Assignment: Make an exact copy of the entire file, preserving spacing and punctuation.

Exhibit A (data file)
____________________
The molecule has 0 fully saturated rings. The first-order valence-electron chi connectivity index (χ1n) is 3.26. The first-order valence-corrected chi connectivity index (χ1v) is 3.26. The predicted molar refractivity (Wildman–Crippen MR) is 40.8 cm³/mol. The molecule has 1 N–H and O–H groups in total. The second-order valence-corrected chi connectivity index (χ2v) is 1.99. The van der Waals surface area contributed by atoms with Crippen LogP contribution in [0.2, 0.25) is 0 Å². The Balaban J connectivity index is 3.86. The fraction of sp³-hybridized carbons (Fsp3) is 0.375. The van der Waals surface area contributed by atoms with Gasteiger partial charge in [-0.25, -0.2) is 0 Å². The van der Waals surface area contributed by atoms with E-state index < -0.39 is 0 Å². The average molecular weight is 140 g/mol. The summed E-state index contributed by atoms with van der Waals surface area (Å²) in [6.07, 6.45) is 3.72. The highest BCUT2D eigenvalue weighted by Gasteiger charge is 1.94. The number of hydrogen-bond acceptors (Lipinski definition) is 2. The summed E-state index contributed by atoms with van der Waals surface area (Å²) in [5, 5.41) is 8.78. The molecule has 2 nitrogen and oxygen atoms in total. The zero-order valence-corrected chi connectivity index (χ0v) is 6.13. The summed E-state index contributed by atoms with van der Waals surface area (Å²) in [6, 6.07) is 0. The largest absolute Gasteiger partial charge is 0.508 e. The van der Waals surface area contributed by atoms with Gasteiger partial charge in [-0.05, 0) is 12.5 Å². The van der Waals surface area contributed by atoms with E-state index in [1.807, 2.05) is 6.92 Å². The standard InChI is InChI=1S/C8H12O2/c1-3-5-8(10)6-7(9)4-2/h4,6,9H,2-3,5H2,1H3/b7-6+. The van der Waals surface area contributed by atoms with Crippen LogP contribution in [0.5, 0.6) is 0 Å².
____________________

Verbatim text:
The molecule has 0 fully saturated rings. The first-order valence-electron chi connectivity index (χ1n) is 3.26. The first-order valence-corrected chi connectivity index (χ1v) is 3.26. The predicted molar refractivity (Wildman–Crippen MR) is 40.8 cm³/mol. The molecule has 1 N–H and O–H groups in total. The second-order valence-corrected chi connectivity index (χ2v) is 1.99. The van der Waals surface area contributed by atoms with Crippen LogP contribution in [0.2, 0.25) is 0 Å². The Balaban J connectivity index is 3.86. The fraction of sp³-hybridized carbons (Fsp3) is 0.375. The van der Waals surface area contributed by atoms with Gasteiger partial charge in [-0.25, -0.2) is 0 Å². The van der Waals surface area contributed by atoms with E-state index < -0.39 is 0 Å². The average molecular weight is 140 g/mol. The summed E-state index contributed by atoms with van der Waals surface area (Å²) in [6.07, 6.45) is 3.72. The highest BCUT2D eigenvalue weighted by Gasteiger charge is 1.94. The number of hydrogen-bond acceptors (Lipinski definition) is 2. The summed E-state index contributed by atoms with van der Waals surface area (Å²) in [5, 5.41) is 8.78. The molecule has 2 nitrogen and oxygen atoms in total. The zero-order valence-corrected chi connectivity index (χ0v) is 6.13. The summed E-state index contributed by atoms with van der Waals surface area (Å²) in [6, 6.07) is 0. The largest absolute Gasteiger partial charge is 0.508 e. The van der Waals surface area contributed by atoms with Gasteiger partial charge in [-0.05, 0) is 12.5 Å². The van der Waals surface area contributed by atoms with E-state index in [1.807, 2.05) is 6.92 Å². The standard InChI is InChI=1S/C8H12O2/c1-3-5-8(10)6-7(9)4-2/h4,6,9H,2-3,5H2,1H3/b7-6+. The van der Waals surface area contributed by atoms with Crippen LogP contribution in [0.5, 0.6) is 0 Å².